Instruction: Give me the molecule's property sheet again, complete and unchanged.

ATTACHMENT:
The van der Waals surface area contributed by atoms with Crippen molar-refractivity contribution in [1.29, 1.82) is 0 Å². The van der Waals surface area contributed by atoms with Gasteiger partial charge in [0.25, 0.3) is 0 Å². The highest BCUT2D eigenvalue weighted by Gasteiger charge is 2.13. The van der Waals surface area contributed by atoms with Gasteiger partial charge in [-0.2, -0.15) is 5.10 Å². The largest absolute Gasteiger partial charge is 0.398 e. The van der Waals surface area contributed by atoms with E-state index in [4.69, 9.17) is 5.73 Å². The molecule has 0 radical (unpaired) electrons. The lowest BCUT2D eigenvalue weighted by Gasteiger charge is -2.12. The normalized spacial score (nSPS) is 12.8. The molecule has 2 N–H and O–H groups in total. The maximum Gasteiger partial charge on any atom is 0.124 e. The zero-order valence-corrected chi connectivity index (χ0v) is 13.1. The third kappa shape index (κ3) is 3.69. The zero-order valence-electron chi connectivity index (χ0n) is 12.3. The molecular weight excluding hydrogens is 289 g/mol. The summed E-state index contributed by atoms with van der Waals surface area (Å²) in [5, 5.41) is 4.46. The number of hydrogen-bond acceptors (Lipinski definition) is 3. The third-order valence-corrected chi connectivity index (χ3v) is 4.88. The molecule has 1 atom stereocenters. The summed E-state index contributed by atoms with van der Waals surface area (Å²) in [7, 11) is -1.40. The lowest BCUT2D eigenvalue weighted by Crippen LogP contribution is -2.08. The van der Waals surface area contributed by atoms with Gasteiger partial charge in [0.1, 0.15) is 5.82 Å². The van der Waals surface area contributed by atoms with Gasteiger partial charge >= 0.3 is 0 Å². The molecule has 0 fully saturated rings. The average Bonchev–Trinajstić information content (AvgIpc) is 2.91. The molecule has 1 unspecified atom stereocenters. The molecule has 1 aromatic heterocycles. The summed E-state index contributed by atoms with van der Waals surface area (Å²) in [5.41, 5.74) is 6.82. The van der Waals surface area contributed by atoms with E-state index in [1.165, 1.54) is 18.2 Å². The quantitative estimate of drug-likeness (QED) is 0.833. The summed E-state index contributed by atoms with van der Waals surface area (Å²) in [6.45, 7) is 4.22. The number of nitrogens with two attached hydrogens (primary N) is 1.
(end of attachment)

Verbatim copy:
The van der Waals surface area contributed by atoms with Crippen molar-refractivity contribution in [1.29, 1.82) is 0 Å². The van der Waals surface area contributed by atoms with Gasteiger partial charge in [0.25, 0.3) is 0 Å². The highest BCUT2D eigenvalue weighted by Gasteiger charge is 2.13. The van der Waals surface area contributed by atoms with Gasteiger partial charge in [-0.2, -0.15) is 5.10 Å². The largest absolute Gasteiger partial charge is 0.398 e. The van der Waals surface area contributed by atoms with E-state index in [4.69, 9.17) is 5.73 Å². The molecule has 0 radical (unpaired) electrons. The lowest BCUT2D eigenvalue weighted by Gasteiger charge is -2.12. The normalized spacial score (nSPS) is 12.8. The molecule has 2 N–H and O–H groups in total. The maximum Gasteiger partial charge on any atom is 0.124 e. The zero-order valence-corrected chi connectivity index (χ0v) is 13.1. The third kappa shape index (κ3) is 3.69. The zero-order valence-electron chi connectivity index (χ0n) is 12.3. The molecular weight excluding hydrogens is 289 g/mol. The summed E-state index contributed by atoms with van der Waals surface area (Å²) in [5, 5.41) is 4.46. The number of hydrogen-bond acceptors (Lipinski definition) is 3. The third-order valence-corrected chi connectivity index (χ3v) is 4.88. The molecule has 1 atom stereocenters. The summed E-state index contributed by atoms with van der Waals surface area (Å²) in [7, 11) is -1.40. The lowest BCUT2D eigenvalue weighted by Crippen LogP contribution is -2.08. The van der Waals surface area contributed by atoms with Gasteiger partial charge in [0.1, 0.15) is 5.82 Å². The van der Waals surface area contributed by atoms with Gasteiger partial charge >= 0.3 is 0 Å². The molecule has 0 fully saturated rings. The average Bonchev–Trinajstić information content (AvgIpc) is 2.91. The molecule has 1 unspecified atom stereocenters. The molecule has 1 aromatic heterocycles. The summed E-state index contributed by atoms with van der Waals surface area (Å²) in [5.41, 5.74) is 6.82. The van der Waals surface area contributed by atoms with E-state index in [1.165, 1.54) is 18.2 Å². The quantitative estimate of drug-likeness (QED) is 0.833. The summed E-state index contributed by atoms with van der Waals surface area (Å²) in [6.45, 7) is 4.22. The number of nitrogens with two attached hydrogens (primary N) is 1.